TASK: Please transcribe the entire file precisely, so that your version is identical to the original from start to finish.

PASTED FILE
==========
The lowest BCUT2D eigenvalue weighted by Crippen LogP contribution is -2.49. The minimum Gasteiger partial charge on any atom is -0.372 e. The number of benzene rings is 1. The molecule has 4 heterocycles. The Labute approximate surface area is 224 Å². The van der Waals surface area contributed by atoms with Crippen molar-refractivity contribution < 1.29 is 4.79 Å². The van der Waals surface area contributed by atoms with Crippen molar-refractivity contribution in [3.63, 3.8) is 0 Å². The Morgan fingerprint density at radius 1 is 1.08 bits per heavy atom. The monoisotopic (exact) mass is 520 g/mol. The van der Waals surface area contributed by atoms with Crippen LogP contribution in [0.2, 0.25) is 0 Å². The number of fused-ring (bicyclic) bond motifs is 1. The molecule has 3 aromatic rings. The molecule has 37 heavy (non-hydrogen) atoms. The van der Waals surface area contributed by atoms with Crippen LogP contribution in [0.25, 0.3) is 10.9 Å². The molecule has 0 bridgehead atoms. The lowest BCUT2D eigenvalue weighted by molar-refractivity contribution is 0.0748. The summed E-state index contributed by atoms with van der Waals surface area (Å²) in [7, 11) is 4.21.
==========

The lowest BCUT2D eigenvalue weighted by Crippen LogP contribution is -2.49. The minimum Gasteiger partial charge on any atom is -0.372 e. The number of benzene rings is 1. The molecule has 4 heterocycles. The Labute approximate surface area is 224 Å². The van der Waals surface area contributed by atoms with Crippen molar-refractivity contribution < 1.29 is 4.79 Å². The van der Waals surface area contributed by atoms with Crippen molar-refractivity contribution in [3.63, 3.8) is 0 Å². The Morgan fingerprint density at radius 1 is 1.08 bits per heavy atom. The monoisotopic (exact) mass is 520 g/mol. The van der Waals surface area contributed by atoms with Crippen LogP contribution in [0.2, 0.25) is 0 Å². The number of fused-ring (bicyclic) bond motifs is 1. The molecule has 3 aromatic rings. The molecule has 37 heavy (non-hydrogen) atoms. The van der Waals surface area contributed by atoms with Crippen LogP contribution in [0.25, 0.3) is 10.9 Å². The molecule has 0 bridgehead atoms. The lowest BCUT2D eigenvalue weighted by molar-refractivity contribution is 0.0748. The summed E-state index contributed by atoms with van der Waals surface area (Å²) in [7, 11) is 4.21.